Gregg Doyle of CBS’ Sportsline writes
The gap between the No. 1s and No. 16s continues to shrink, reaching an all-time low this season. In 1998, the No. 1s’ average margin of victory was 42.3. In 2001 it was 37. In 2002 it was 29.8. Last year it was 25. This year? Down to 15.5. Three games were decided by 12 points or fewer, another first.
I’ve seen and read similar things regarding #5 v. #12 and so on. Whether these figures reflect a real narrowing of the differences in teams or not is still open to question. Assuming that the differences are narrowing, the drain of players at younger ages to the NBA has likely played a role.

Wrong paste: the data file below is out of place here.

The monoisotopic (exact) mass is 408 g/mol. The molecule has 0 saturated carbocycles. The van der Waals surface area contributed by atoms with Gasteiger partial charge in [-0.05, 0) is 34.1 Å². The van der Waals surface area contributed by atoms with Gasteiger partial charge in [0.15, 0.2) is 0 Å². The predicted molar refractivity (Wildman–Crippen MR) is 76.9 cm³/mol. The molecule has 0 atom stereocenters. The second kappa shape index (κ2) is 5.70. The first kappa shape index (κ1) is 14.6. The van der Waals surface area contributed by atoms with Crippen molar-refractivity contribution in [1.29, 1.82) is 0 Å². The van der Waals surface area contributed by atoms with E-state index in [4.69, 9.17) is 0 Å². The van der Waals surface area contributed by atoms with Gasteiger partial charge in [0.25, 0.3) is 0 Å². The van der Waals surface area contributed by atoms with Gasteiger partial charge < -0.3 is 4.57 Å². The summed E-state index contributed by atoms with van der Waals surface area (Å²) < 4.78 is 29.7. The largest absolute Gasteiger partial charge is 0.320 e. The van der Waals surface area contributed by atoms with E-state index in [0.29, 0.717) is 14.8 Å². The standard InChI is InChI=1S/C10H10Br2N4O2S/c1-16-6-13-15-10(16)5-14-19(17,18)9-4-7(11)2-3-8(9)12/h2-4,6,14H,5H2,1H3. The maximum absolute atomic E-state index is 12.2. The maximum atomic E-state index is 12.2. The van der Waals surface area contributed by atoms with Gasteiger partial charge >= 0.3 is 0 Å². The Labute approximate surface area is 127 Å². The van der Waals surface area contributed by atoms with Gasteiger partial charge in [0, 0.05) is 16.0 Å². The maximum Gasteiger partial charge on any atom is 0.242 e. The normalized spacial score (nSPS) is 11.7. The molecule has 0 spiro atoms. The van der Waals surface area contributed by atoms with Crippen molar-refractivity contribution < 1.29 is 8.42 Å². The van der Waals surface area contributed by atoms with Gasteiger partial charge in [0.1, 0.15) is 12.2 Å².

The earlier movement of players to the NBA reduces the advantage of top teams in two ways. First, it increases the uncertainty in recruiting. If I’m a coach at a top program, do I go after the best high school players, as I would have ten years ago, only to see them opt for the NBA, or play a year or two and skip to the NBA, or do I try to recruit very good players likely to stick around longer? The other influence is based on the distribution of talent. If talent follows a bell-shaped distribution, then the top programs pick off the players at the extreme upper “tail” of talent leaving other programs to pick less talented players. A reduction of the players at the upper end means that top teams must pick from lower skill levels where there skill distribution is not so rare — the “fatter” part of the bell. In other words, there are a lot more good players in the upper 10 percent of skill level than in the upper 1 percent. When the upper 1 percent (or whatever) is lopped off, the big boys do not have the same advantage.